- Why it matters: In order for Facebook to lure advertisers who typically buy ads on television to purchase video ads on "Watch," it needs to convince them that the social platform's audience is just as engaged with shows on "Watch." But TV networks measure a "view" of a show based on whether a show was watched for 60 consecutive seconds.
- Our thought bubble: This doesn't necessarily mean that Facebook doesn't have a handful of very engaged users — it said that its daily visitors to "Watch" spend more than 20 minutes with the service per day — but it means that the measurement criteria is still too opaque for ad buyers at big brands to be able to buy "Watch" ads with the same confidence that they buy TV ads.
The big picture: There's a reason Facebook wants you to believe that "Watch" is pulling in TV-like engagement: It wants to sell TV-like video ads.
6. U.S. joins world's deadliest countries for journalists
For the first time, the U.S. is one of the world’s deadliest countries for journalists after 6 reporters were killed in 2018, including 5 at the Capitol Gazette, according to Reporters Without Borders' annual report.
The big picture: An unheard of level of hostility toward media — murders, imprisonment, hostage-taking and enforced disappearances — has increased worldwide, Axios' Marisa Fernandez writes.
By the numbers:
- In addition, 348 journalists are currently in prison across the globe, and 60 are being held hostage.
- Afghanistan was the world’s deadliest country for journalists in 2018 with 15 killed, followed by Syria (11), Mexico, (9), Yemen (8), and the U.S. and India (6).
- 4 of the deaths in the U.S. occurred during the Capital Gazette shooting in Maryland — 2 others happened while covering subtropical storm Alberto in North Carolina.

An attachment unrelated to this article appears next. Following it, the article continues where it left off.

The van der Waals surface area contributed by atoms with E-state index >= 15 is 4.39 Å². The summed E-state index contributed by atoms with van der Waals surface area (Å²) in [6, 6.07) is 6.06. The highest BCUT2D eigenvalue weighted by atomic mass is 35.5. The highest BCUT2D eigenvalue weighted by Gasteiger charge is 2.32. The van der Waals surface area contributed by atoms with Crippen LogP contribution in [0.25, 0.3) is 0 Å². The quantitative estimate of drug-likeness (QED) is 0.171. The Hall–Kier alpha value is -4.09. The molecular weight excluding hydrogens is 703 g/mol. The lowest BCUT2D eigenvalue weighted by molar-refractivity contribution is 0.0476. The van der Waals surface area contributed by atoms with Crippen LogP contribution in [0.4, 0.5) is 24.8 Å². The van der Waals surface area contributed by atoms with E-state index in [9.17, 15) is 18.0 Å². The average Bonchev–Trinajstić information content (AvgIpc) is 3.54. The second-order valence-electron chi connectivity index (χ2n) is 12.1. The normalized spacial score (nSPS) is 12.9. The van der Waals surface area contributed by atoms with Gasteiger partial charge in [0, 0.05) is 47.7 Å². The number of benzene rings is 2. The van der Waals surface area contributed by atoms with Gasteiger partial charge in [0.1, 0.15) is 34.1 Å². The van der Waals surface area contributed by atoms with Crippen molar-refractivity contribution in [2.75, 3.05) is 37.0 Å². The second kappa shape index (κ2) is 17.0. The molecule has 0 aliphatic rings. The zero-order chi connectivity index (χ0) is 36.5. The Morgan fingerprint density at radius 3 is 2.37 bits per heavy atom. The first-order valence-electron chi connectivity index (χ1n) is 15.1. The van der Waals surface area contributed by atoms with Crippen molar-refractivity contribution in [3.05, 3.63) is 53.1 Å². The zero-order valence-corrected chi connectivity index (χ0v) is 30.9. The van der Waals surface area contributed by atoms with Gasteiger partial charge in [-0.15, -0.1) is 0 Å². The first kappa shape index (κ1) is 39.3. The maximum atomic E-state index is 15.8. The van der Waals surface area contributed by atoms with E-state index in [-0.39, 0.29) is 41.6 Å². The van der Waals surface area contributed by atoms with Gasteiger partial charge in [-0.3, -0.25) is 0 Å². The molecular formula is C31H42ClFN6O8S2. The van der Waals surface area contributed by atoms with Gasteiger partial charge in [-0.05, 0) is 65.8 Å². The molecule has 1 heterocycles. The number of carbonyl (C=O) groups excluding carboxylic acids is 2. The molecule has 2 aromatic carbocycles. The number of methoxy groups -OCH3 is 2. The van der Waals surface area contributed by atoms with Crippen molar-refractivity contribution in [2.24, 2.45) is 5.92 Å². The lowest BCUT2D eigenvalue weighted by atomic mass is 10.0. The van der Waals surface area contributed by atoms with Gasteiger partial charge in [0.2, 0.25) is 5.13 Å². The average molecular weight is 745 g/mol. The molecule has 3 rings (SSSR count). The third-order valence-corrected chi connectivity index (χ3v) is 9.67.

Go deeper: United States ranks 45th in press freedom
7. Get ready for even more local media mergers
The Federal Communications Commission is opening the door to another deregulatory spree, targeting rules that stop local broadcasters from merging, Axios' David McCabe reports.
- Be smart: They are doing this because they think the easiest way to allow legacy media companies to compete with big tech is to deregulate legacy media, not to add regulations to big tech.
Details: The FCC is currently debating wither their current rule — which bans a company from owning more than one of the top four stations in a market — “continues to foster competition," and provide a diversity of viewpoints in local markets.
- It also asks for input on the necessity of a rule that two of the nation’s top four networks — NBC, ABC, CBS and Fox — can’t merge at the local level. Right now, you can own two stations in a market — but only one of the top four.
The other side: Opponents of media consolidation says it shrinks the number of voices from which consumers can get important local news and information.
8. 1 fun chart: Parents spend more time on media than kids
U.S. adults spend 10 hours and 24 minutes per day connected to media, according to Nielsen's latest Total Audience Report. What's more shocking than the crazy amount of time we spend consuming content is the amount that older people consume compared to younger generations.
- While adults 50–64 spend more time per day on media than any other age group, adults 18–34 spend more time on digital than TV and TV-connected devices.